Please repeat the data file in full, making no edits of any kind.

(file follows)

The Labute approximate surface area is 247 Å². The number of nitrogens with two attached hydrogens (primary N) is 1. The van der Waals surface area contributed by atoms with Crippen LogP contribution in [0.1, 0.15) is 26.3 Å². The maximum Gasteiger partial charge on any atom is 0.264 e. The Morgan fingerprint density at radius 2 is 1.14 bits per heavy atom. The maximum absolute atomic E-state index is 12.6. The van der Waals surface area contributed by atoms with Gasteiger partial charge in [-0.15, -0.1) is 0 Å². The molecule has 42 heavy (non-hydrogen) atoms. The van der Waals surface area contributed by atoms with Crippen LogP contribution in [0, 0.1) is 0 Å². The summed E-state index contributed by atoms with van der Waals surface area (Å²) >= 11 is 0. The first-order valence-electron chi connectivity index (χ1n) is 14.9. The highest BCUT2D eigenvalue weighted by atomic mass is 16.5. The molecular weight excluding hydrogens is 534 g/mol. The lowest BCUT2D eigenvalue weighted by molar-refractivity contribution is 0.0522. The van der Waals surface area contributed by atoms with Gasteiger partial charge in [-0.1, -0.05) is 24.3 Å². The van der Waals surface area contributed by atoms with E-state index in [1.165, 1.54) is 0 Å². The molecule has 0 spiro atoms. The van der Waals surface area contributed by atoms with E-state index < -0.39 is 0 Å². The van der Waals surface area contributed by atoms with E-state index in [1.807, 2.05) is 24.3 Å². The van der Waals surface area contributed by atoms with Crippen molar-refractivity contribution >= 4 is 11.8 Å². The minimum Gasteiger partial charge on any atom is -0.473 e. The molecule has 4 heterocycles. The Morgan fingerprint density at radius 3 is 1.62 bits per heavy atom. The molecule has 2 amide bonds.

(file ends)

The Labute approximate surface area is 247 Å². The number of nitrogens with two attached hydrogens (primary N) is 1. The van der Waals surface area contributed by atoms with Crippen LogP contribution in [0.1, 0.15) is 26.3 Å². The maximum Gasteiger partial charge on any atom is 0.264 e. The Morgan fingerprint density at radius 2 is 1.14 bits per heavy atom. The maximum absolute atomic E-state index is 12.6. The van der Waals surface area contributed by atoms with Gasteiger partial charge in [-0.15, -0.1) is 0 Å². The molecule has 42 heavy (non-hydrogen) atoms. The van der Waals surface area contributed by atoms with Crippen LogP contribution in [0, 0.1) is 0 Å². The summed E-state index contributed by atoms with van der Waals surface area (Å²) >= 11 is 0. The first-order valence-electron chi connectivity index (χ1n) is 14.9. The highest BCUT2D eigenvalue weighted by atomic mass is 16.5. The molecular weight excluding hydrogens is 534 g/mol. The lowest BCUT2D eigenvalue weighted by molar-refractivity contribution is 0.0522. The van der Waals surface area contributed by atoms with Gasteiger partial charge in [-0.1, -0.05) is 24.3 Å². The van der Waals surface area contributed by atoms with E-state index in [1.165, 1.54) is 0 Å². The molecule has 0 spiro atoms. The van der Waals surface area contributed by atoms with E-state index < -0.39 is 0 Å². The van der Waals surface area contributed by atoms with E-state index in [1.807, 2.05) is 24.3 Å². The van der Waals surface area contributed by atoms with Crippen molar-refractivity contribution >= 4 is 11.8 Å². The minimum Gasteiger partial charge on any atom is -0.473 e. The molecule has 4 heterocycles. The Morgan fingerprint density at radius 3 is 1.62 bits per heavy atom. The molecule has 2 amide bonds.